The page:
And that’s pretty much where things stand as of now. Harper thought he had a stake to drive through the hearts of the opposition parties but instead all three were able to neutralize the coalition issue.
This attempt to use coalition as a bludgeon against the other parties I think shows how desperate and empty the Conservative campaign has so far been. The first policy plank the harpists rolled out does the same.

Here’s how Global TV describes what the Harpists cal their “family tax cut”:

Conservative leader Stephen Harper is promising a tax break for two-parent families — although they’ll have to wait for it until the federal government eliminates the deficit.

The $2.5-billion scheme would allow spouses with children under the age of 18 to split household income up to $50,000 in order fall into lower tax brackets.

The plan wouldn’t begin until 2015-16 under current Conservative deficit projections.

Harper calls it a “major, structural tax reduction” that would affect 1.8 million Canadian households.

The Conservatives say the tax cut would average $1,300 dollars per family but economists say the actual dollar value varies widely.

Frances Woolley of Carleton University says the biggest beneficiaries would be higher earning, single-income households with a stay-at-home spouse.

He says someone earning more than $127,000 dollars a year with a stay-at-home spouse would save more than $6,000.

A one- or two-income family in which the highest earner makes less than $40,000 dollars would get nothing.

This is a policy U.S. Republicans might concoct. As Professor Wolley notes, it is aimed at higher income families and of little or no use to what the NDP used to call “ordinary Canadians.” In other words, with this platform plank, Harper and the Conservatives are appealing to people who are more likely to vote for them than any of the other p[arties. Harper is appealing to his base.

I’m pretty sure the harpists will do something to broaden their appeal at some point in the campaign but this policy does not do that.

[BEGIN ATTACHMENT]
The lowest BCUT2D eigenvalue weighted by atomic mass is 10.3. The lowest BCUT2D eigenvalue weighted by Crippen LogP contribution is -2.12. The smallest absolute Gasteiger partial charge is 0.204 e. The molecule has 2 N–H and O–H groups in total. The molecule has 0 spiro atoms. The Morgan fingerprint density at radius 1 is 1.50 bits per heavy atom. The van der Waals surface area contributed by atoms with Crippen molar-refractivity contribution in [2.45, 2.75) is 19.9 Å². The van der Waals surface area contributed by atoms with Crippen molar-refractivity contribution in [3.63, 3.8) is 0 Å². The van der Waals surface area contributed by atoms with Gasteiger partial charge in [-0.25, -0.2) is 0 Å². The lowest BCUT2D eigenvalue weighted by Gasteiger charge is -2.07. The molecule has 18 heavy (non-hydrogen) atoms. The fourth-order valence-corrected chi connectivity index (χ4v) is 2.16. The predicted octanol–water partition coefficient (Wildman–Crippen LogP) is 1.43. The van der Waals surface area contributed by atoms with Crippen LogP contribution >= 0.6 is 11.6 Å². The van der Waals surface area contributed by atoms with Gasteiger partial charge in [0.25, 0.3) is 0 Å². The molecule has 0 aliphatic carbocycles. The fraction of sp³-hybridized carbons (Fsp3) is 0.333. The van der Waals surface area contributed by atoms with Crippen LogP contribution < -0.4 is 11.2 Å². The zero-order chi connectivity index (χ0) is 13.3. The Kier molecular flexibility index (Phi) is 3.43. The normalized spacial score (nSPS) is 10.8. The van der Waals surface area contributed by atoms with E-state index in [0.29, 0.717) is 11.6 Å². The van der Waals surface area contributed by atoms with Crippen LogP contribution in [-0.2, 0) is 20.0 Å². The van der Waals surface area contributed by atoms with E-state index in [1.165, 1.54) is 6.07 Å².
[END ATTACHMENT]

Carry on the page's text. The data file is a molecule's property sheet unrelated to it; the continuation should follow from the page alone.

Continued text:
Note also that it won’t even come into effect for five years and until the budget is balanced. So maybe never.

The Conservatives must have something more in their bag of tricks, but so far they seem to be running in place.

Enough. End of part the first. Next time I’ll subject the Liberals to my withering analytical powers.

Written by slothropia

March 29th, 2011 at 7:40 pm

Lib/Con Coalition in Ottawa

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Cross posted at Daily Kos.

I meant to put up a reaction to the Liberal decision to support the Harper budget a few days ago, but I was abducted by aliens and they just now dropped me off. It’s OK though. My period of captivity gave me a chance to reflect on the situation in Ottawa, for the political dust to settle north of the border and for the Canadian version of the corporate media (incl the CBC) to bloviate itself into a tizzy about how wise is Ignatieff and how silly Jack Layton.

As Monk would say, here’s what happened.

1. The Conservatives won a plurality of seats in the last election. They then won a confidence vote on the Throne speech.

2. In late November, the Harper Finance Minister delivered a financial statement (a mini budget if you will) that included some mean spirited legislation but very little stimulus for an economy which was clearly going to soon be in trouble. There is an old saying; “When the U.S. sneezes, Canada catches a cold.” The U.S. has a bad cold, and Canada can expect a case of economic pneumonia.

3. With Jack Layton as chief instigator, the three opposition parties declare themselves ready to vote against the Tories in a confidence vote and agree to form a Liberal/NDP coalition, with Bloc support (conditional upon the Governor General inviting the Leader of the Opposition to form a government after the Conservatives were defeated in the House).

4. Smelling defeat and the loss of power, Harper persuades the Governor General to prorogue (suspend) Parliament for a month while the Cons write a full budget.

5. The Liberal Caucus replaces outgoing Leader Stephane Dion with Michael Ignatieff. They did this for a number of reasons. In short it was awkward to have a lame duck leader when there was talk of forming a government and/or when there is an ongoing political and economic crisis in the land.